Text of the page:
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XML & Web services: Data Transfer Object // Webservices

  1. Data Transfer Object // Webservices (3 messages)

    Hi there,

    maybe someone can give me an opinion on this:

    I'm using WebServices to transfer data in form of a "Data Transfer Object" between a .NET client and JBoss.

    How can I make sure that the data doesn't get stale, when multiple clients access the same data at the same time?

    I've read some stuff about the "versioning" mechanism, where a version number is saved along with the dto, that is being compared against the version-number stored on the server when a client tries to update data. If the comparison fails (that means another client has already done an update) the update will not take place.

    Is there any better solution to this problem under these circumstances (.Net / J2EE / WebServices) ? Any best practices ??

    thanks in advance
    matt

    Threaded Messages (3)

  2. But it's unclear wether you are asking about versioned data (such is client asking to calculate hypothetical value of a quote using old price list that changed since then), or about optimistic locking (client accidentally overriding other changes in price list with his changes)
  3. Patterns[ Go to top ]

    I'm just not too sure what can be implemented at all ... there are loads of locking strategies out there (as used in distributed systems / databases), but given the circumstances that I'm dealing with stateless WebServices and a J2EE and .NET environment (which I'm more or less a newbee to), I'm just unsure what can be done and what not...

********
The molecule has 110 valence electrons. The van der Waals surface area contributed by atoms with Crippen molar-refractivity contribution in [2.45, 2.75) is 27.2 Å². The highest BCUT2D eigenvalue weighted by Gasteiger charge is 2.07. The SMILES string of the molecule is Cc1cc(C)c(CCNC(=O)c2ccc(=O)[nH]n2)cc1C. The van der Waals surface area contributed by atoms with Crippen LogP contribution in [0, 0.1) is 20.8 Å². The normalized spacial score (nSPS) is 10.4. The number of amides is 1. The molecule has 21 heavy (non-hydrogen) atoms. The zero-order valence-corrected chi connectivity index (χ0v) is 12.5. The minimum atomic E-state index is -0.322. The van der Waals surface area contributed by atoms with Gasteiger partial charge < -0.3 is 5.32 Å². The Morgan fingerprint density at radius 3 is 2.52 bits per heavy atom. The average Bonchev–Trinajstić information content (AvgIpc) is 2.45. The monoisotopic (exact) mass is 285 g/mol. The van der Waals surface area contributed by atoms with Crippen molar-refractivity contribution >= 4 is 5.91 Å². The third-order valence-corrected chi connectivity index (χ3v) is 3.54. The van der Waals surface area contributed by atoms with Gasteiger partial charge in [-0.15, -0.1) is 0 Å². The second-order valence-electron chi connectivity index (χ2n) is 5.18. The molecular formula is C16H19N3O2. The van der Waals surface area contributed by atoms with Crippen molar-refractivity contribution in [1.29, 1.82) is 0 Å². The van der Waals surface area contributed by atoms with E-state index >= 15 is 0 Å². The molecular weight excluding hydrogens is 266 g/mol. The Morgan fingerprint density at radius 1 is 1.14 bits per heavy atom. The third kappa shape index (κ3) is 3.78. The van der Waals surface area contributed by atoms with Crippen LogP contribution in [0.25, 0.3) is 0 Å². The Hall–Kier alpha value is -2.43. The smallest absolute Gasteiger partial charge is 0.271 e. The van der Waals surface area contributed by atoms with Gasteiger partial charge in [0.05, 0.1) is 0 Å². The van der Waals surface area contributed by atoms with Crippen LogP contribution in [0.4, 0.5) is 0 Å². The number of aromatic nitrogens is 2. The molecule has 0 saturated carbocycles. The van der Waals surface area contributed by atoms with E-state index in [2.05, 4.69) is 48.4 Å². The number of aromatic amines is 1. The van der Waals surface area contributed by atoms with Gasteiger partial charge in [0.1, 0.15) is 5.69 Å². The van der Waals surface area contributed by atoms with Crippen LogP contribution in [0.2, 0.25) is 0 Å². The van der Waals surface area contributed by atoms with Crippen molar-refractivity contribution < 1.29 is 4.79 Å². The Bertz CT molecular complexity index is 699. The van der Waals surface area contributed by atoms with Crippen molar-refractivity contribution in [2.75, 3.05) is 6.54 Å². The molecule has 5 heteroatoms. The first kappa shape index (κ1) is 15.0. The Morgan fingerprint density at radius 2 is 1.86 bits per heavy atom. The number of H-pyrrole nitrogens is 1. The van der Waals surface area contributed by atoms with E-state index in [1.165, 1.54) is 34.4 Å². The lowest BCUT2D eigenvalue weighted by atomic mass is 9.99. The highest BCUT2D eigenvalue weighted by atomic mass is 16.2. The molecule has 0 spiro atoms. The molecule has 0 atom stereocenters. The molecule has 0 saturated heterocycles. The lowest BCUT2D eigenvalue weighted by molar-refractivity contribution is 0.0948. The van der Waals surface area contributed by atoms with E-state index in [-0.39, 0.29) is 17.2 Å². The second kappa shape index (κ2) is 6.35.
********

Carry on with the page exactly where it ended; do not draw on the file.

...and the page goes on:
The examples I've come across are about using version numbers or timestamps to prevent (to some kind of degree) that stale data overwrites new data.
  4. Stale data is a fact of life on the web. The only perfect way to avoid stale data is for the server to broadcast updates to all clients, which is incredibly hard to implement on the web (given the difficulty of determine client addresses).

    Most developers address this issue some combination of locking and optimistic concurrency:

    1) Locking: User X checks out record Y, so no one else can change it until User X saves his updates. Usually there is some timeout in case user X never saves anything.

    2) Optimistic Concurrency: User X check out record Y, with a "Last Updated" timestamp of Z. When the user saves his data, if the last update timestamp for record Y is still timestamp Z, everything goes OK. If not, the user gets an error message, and has to merge his updates with the latest values for record Y on the server.